Gameplay wise, the core concept remains the same; talk to your companions, search for object/way out, escape, zombies, repeat. However, that is not to say that it is anything other than utterly thrilling and full of intrigue. Don't be surprised if you finish this in one go. The 'do-everything' control still involves the player brilliantly, even if the original allure has worn off slightly. Shooting has been changed once again, this time involving hitting cursors by the target rather than manually aiming. This fits more snugly into the rest of the game, even if it is rarely used. Again, however, too much emphasis has been put on QTEs to force through action scenes rather than more inventive or hands-on ways like the rest of the game. It's not 2004 any more, get over them; once is involving, twice acceptable – the fifteenth in this episode alone, let alone the whole series, borders on the numbing. If anything, the QTEs make the game a bit too easy, resulting in the impression that the game itself is second to the narrative structure. This may be the case, but it has been better disguised in the previous entries.
For a game that relies so much on narrative, the Walking Dead's dialogue has always been exceptionally acted by a talented and convincing cast. After five episodes worth of gaming, it is clear that the acting and speech here is some of the best you will ever find in a game; it really is one of this year's high watermarks, a standard set for all other studios to reach. The graphic novel-esque style, as always, lends a surreal nature to proceedings; like Maus or Waltz With Bashir, the cartoon-esque nature makes the startling events all the starker, more real and shocking than if they had been photo-realistic.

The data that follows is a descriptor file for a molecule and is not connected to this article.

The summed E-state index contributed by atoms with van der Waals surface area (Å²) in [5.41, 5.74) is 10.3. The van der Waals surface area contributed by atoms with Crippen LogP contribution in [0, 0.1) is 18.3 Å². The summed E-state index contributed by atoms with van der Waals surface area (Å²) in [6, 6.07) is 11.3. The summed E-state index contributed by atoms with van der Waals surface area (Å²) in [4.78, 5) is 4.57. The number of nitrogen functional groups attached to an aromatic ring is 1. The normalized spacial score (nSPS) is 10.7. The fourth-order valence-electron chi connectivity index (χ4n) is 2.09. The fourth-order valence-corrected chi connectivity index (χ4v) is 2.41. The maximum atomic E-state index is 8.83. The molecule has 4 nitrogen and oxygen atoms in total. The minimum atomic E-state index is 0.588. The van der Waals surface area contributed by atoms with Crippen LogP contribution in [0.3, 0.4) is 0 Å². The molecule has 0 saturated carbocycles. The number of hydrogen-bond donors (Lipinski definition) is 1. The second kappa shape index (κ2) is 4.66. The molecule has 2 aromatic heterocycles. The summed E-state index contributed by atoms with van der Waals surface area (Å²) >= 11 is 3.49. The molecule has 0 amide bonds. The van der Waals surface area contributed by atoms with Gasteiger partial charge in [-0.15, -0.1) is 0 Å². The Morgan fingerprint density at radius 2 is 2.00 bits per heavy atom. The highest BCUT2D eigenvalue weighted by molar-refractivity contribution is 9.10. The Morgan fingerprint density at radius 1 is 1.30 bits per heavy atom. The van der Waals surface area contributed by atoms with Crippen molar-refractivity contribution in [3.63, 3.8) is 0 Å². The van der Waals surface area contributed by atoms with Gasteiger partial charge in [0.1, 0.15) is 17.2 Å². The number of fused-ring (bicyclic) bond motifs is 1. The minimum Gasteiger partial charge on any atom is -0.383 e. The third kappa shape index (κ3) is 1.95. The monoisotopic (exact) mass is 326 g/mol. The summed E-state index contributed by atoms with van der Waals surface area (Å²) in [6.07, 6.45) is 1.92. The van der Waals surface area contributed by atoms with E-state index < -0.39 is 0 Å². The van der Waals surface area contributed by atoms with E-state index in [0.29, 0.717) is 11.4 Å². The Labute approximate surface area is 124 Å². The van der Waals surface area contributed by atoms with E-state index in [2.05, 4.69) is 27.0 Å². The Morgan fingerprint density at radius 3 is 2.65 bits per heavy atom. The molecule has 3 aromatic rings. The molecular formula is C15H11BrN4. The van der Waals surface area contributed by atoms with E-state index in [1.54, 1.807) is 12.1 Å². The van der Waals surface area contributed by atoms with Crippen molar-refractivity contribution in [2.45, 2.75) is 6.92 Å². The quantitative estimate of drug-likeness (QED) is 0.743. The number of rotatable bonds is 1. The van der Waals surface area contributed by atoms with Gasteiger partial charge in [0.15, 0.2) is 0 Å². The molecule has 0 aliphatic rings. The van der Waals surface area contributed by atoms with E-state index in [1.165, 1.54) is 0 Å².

And here is the crunch: the Walking Dead, as a collective series, is a magnificent achievement and easily one of the most enjoyable games of the year. No Time Left cannot just be judged on the standards of the series though, but as an isolated experience in itself. This is difficult. Unlike the first, or even the second episode, No Time Left is shaped entirely by your decisions made, characters saved or left to the horde, and is thus very, very difficult to take on its own account. Focus is spent tying strands (or killing them off) rather than expanding the story. Although this is understandable, it does mean No Time Left is less satisfactory than some of the others. In this instance it is more a victim of circumstance; it wishes to close the story, but cannot due to the subsequent series, resulting in a more formulaic conclusion than perhaps one had hoped from such a daring script.
What is left is a half-house, an episode that brings together the most recognisable aspects of the series but without using them in exemplary situations. Is it gripping? Yes. Horrifying? Yes. Shocking? No, but it is hard to be shocked after all that has gone before. But perhaps that saturation of horror, the extraordinary becoming ordinary, the shocking becoming everyday life is the lesson of the piece. No Time Left is ordinary within the context of the Walking Dead series, but within the greater gaming sphere it is part of an extraordinary experience and forms one fifth of arguably the best game this year.
This review is based on an Xbox Live Arcade version of The Walking Dead: Episode 5 - No Time Left, purchased by the reviewer. No Time Left is also available on the Playstation Network and PC.